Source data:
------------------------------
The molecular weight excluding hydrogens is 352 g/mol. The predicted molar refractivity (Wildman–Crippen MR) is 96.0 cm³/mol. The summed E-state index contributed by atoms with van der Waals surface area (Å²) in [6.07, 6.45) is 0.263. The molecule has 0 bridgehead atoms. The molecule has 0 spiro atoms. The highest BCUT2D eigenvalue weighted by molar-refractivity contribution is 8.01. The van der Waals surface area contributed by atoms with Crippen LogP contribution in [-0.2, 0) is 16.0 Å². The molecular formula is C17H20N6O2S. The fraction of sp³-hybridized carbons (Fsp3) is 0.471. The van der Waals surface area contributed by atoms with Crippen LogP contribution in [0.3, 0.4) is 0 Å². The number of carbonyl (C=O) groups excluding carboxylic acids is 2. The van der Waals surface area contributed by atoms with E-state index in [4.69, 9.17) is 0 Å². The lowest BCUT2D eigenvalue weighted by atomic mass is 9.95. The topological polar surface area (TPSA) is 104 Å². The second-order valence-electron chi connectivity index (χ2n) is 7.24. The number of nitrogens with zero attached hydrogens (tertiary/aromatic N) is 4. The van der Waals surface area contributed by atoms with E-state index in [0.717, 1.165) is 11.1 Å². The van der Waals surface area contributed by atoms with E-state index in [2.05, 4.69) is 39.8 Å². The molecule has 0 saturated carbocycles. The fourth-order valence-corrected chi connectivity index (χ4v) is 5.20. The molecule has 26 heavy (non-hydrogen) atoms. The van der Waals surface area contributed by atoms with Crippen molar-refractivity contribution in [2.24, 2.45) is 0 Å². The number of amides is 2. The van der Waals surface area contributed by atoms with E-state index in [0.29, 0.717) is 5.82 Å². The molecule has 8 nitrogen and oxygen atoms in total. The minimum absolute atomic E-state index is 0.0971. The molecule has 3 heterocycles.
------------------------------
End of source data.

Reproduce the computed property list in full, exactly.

The molecular weight excluding hydrogens is 352 g/mol. The predicted molar refractivity (Wildman–Crippen MR) is 96.0 cm³/mol. The summed E-state index contributed by atoms with van der Waals surface area (Å²) in [6.07, 6.45) is 0.263. The molecule has 0 bridgehead atoms. The molecule has 0 spiro atoms. The highest BCUT2D eigenvalue weighted by molar-refractivity contribution is 8.01. The van der Waals surface area contributed by atoms with Crippen LogP contribution in [-0.2, 0) is 16.0 Å². The molecular formula is C17H20N6O2S. The fraction of sp³-hybridized carbons (Fsp3) is 0.471. The van der Waals surface area contributed by atoms with Crippen LogP contribution in [0.3, 0.4) is 0 Å². The number of carbonyl (C=O) groups excluding carboxylic acids is 2. The van der Waals surface area contributed by atoms with E-state index in [4.69, 9.17) is 0 Å². The lowest BCUT2D eigenvalue weighted by atomic mass is 9.95. The topological polar surface area (TPSA) is 104 Å². The second-order valence-electron chi connectivity index (χ2n) is 7.24. The number of nitrogens with zero attached hydrogens (tertiary/aromatic N) is 4. The van der Waals surface area contributed by atoms with E-state index in [0.717, 1.165) is 11.1 Å². The van der Waals surface area contributed by atoms with E-state index in [2.05, 4.69) is 39.8 Å². The molecule has 0 saturated carbocycles. The fourth-order valence-corrected chi connectivity index (χ4v) is 5.20. The molecule has 26 heavy (non-hydrogen) atoms. The van der Waals surface area contributed by atoms with Crippen molar-refractivity contribution in [2.24, 2.45) is 0 Å². The number of amides is 2. The van der Waals surface area contributed by atoms with E-state index in [0.29, 0.717) is 5.82 Å². The molecule has 8 nitrogen and oxygen atoms in total. The minimum absolute atomic E-state index is 0.0971. The molecule has 3 heterocycles.